First define a plot_hist function that receives a column name as parameter and plot an histogram of that column:

In [ ]:
def plot_hist(col):
    # your code goes here
    pass
In [ ]:
def plot_hist(col):
    applications_df.loc[:,col].plot(kind='hist', title=col)
    plt.show()

Now use the function above to show an histogram for each numeric column.

In [ ]:
numeric_cols = ['Age', 'Debt', 'YearsEmployed', 'CreditScore', 'Income']

# your code goes here
In [ ]:
numeric_cols = ['Age', 'Debt', 'YearsEmployed', 'CreditScore', 'Income']

for col in numeric_cols:
    plot_hist(col)

Now create a scatter matrix to see if there is any important relationship.

In [ ]:
# your code goes here
In [ ]:
from pandas.plotting import scatter_matrix

ax = scatter_matrix(applications_df[['Age', 'Debt', 'YearsEmployed',
                                     'CreditScore', 'Income']],
                    figsize=(12,12))

Finally, create a correlation matrix for all the numeric variables.

In [ ]:
# your code goes here
In [ ]:
corr_metrics = applications_df.corr()

corr_metrics.style.background_gradient(cmap="bwr")

These numeric columns don't have strong correlation between them.

The highest one indicates that more Age implies more YearsEmployed that at certain point makes sense.

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Non-numeric variables analysis

Let's plot bar plots for each non-numeric variable.

First define a plot_bar function that receives a column name as parameter and plot a bar plot of that column:

In [ ]:
def plot_bar(col):
    # your code goes here
    pass
In [ ]:
def plot_bar(col):
    applications_df.loc[:,col].value_counts().plot(kind='bar', title=col)
    plt.show()

Now use the function above to show an histogram for each non-numeric column.

In [ ]:
non_numeric_cols = ['Gender', 'Married', 'BankCustomer', 'EducationLevel',
                    'Ethnicity', 'PriorDefault', 'Employed', 'Citizen',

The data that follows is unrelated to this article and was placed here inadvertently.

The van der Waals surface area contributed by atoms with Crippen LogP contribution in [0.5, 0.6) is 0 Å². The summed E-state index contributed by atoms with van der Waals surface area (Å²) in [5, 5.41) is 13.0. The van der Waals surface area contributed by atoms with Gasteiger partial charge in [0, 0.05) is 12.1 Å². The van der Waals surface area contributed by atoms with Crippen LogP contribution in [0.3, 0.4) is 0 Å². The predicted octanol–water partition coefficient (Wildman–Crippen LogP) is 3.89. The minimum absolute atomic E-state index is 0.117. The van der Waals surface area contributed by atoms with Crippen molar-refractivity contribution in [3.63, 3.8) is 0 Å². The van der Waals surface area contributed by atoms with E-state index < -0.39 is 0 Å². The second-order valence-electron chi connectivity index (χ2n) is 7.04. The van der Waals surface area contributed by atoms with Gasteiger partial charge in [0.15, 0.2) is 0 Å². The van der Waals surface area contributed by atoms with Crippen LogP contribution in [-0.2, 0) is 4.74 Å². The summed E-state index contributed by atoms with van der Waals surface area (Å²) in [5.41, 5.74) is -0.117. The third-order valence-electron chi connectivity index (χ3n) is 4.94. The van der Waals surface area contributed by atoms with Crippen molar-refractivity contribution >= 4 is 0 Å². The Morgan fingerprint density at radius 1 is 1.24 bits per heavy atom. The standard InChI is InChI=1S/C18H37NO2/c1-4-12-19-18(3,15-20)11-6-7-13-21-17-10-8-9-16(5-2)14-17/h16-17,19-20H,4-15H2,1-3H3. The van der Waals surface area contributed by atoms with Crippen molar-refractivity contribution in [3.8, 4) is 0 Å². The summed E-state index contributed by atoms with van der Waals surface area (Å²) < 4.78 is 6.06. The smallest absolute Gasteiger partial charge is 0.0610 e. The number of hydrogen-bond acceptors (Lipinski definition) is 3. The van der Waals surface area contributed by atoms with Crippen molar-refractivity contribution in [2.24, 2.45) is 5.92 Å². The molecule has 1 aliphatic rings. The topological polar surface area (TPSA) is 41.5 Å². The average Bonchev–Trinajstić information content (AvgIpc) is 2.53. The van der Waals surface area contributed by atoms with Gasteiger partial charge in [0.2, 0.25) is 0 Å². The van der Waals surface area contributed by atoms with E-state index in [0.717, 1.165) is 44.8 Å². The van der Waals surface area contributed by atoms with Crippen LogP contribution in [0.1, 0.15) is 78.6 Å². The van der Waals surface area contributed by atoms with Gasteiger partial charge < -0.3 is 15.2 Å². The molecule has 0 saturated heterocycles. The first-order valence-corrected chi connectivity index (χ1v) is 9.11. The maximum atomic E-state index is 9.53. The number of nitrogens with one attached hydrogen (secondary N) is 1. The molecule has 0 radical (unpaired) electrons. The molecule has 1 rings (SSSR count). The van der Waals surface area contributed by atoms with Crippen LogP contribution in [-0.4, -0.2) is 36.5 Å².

'ApprovalStatus']

# your code goes here
In [ ]:
non_numeric_cols = ['Gender', 'Married', 'BankCustomer', 'EducationLevel',
                    'Ethnicity', 'PriorDefault', 'Employed', 'Citizen',
                    'ApprovalStatus']

for col in non_numeric_cols:
    plot_bar(col)

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Create features $X$ and labels $y$

Separate features and labels into different $X$ and $y$ variables.

In [ ]:
# your code goes here
X = None
y = None
In [ ]:
X = applications_df.drop(['ApprovalStatus'], axis=1)
y = applications_df['ApprovalStatus']

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Convert non-numeric data into numeric

Let's use OrdinalEncoder to encode categorical features ($X$) into integer values.

In [ ]:
from sklearn.preprocessing import OrdinalEncoder

non_numeric_cols = ['Gender', 'Married', 'BankCustomer', 'EducationLevel',
                    'Ethnicity', 'PriorDefault', 'Employed', 'Citizen']

# your code goes here
In [ ]:
from sklearn.preprocessing import OrdinalEncoder

non_numeric_cols = ['Gender', 'Married', 'BankCustomer', 'EducationLevel',
                    'Ethnicity', 'PriorDefault', 'Employed', 'Citizen']

enc = OrdinalEncoder().fit(X[non_numeric_cols])

new_values = enc.transform(X[non_numeric_cols])

X.loc[:, non_numeric_cols] = new_values

X.head()

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Scale the feature values to a uniform range

Let's use StandardScaler to rescale the features so that they'll have the properties of a standard normal distribution with $\mu=0$ and $\sigma=1$, where $\mu$ is the mean (average) and $\sigma$ is the standard deviation from the mean.

In [ ]:
from sklearn.preprocessing import StandardScaler

# your code goes here
In [ ]:
from sklearn.preprocessing import StandardScaler

scaler = StandardScaler().fit(X)

X = scaler.transform(X)

X

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Target variable analysis

The ApprovalStatus is our target variable (label). It has two possible values:

In [ ]:
y.values[0:100]
In [ ]:
plot_bar('ApprovalStatus')

Let's use LabelEncoder to normalize its values such that theye contain only values 0 and 1.

In [ ]:
from sklearn.preprocessing import LabelEncoder

# your code goes here
In [ ]:
from sklearn.preprocessing import LabelEncoder

label_enc = LabelEncoder().fit(y)

y = label_enc.transform(y)

y[0:100]

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 Modeling

Create a get_cv_scores function that receives a model parameter with a scikit-learn model and returns the CV scores of that model.

You should use a StratifiedKFold cross-validator with 5 splits and a random_state seed to get always the same partitions.

5 scores should be returned.

In [ ]:
from sklearn.model_selection import StratifiedKFold, cross_val_score

def get_cv_scores(model):
    # your code goes here
    pass
In [ ]:
from sklearn.model_selection import StratifiedShuffleSplit, cross_val_score